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The U.S. Bureau of Labor Statistics projects that the number of people providing personal and health care will increase by 41% in the coming decade. Many of us will be hiring them for ourselves, our spouses or our parents. We can seek recommendations from our doctor or a geriatric care manager. When hiring help at home for the elderly, keep the following in mind.

Hiring through an agency

We may hire directly or through an agency which recruits and trains, handles tax and insurance and record keeping and should also provide background checks and equipment and arrange for substitutes when a worker does not show. It is important to check licenses, training, bonding and insurance and to limit our liability as a “joint employer” to the greatest extent possible. We must be clear who will do what and when. This may be especially true when it comes to medication management, wound and dressing care. Some home health care agencies will not provide these. Some home care agencies which focus on non-medical assistance will prepare separate meals. Some will not. We should probably avoid “companionship care” which isn’t care at all and is not required to even pay minimum wage.

Whether we hire directly or through an agency, it is important to have a written contract setting forth each person’s rights and responsibilities. There should be a detailed job description. The contract should state whether travel time is paid, when we must be notified if someone will be late or absent and what the consequences are. Individual references should be required and checked.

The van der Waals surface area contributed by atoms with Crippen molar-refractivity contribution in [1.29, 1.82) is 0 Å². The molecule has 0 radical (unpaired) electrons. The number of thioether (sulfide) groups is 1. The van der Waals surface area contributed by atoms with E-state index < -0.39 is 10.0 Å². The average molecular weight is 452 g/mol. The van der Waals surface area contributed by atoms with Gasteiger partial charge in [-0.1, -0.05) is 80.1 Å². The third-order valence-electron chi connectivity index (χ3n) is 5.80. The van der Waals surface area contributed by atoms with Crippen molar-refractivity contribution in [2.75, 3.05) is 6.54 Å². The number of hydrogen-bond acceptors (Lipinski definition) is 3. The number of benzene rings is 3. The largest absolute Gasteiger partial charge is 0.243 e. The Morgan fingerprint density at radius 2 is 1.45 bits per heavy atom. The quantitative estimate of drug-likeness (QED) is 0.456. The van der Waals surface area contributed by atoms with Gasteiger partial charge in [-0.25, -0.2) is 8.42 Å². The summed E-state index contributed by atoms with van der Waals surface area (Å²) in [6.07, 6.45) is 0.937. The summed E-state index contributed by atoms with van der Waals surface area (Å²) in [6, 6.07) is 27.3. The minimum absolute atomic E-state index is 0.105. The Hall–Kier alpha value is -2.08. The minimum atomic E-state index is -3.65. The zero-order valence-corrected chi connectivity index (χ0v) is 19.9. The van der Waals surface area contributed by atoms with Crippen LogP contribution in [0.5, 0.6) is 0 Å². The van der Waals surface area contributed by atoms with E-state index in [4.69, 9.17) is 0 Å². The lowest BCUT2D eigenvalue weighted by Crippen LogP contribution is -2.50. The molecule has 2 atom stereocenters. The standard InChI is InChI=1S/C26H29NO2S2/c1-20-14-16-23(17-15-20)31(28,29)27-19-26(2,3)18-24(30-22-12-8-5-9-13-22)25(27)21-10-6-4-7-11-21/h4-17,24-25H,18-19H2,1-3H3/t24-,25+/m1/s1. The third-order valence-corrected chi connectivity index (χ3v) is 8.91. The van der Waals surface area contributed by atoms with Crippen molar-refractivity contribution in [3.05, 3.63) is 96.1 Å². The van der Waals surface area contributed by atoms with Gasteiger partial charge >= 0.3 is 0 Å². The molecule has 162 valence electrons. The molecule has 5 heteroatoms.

Hiring through an agency is the most expensive route. We might pay $30 to 38 dollars an hour and the worker might receive $18. As of May 2017, there were 76,370 personal and direct care health workers such as certified nurse’s assistants in Texas. Their mean average pay was $9.95/hour. Nationwide, ¼ of these workers are immigrants. 40% must rely on food stamps or other public benefits to get by.

Hiring directly

Given this, we may prefer to hire directly and pay a little more in hope of better quality and less turnover. As employers, we will have to take several steps to stay within the law.

  • Complete Form I-0 Employment Eligibility Verification
  • File Form W-4 Employee Withholding Allowance Certification
  • Collect and remit withholding tax obligations for Social Security and Medicare under the Federal Insurance Contributions Act or FICA)
  • Pay federal and state unemployment taxes on taxable wages
  • Comply with minimum wage, overtime and other pay standards of the Fair Labor Standards Act (FLSA)
  • Carry worker’s compensation and health insurance
  • Maintain appropriate records to support filings

In addition to ADP and Paychex and local payroll processing firms used by many small businesses, Austin-based Home Work Solutions focuses in this area.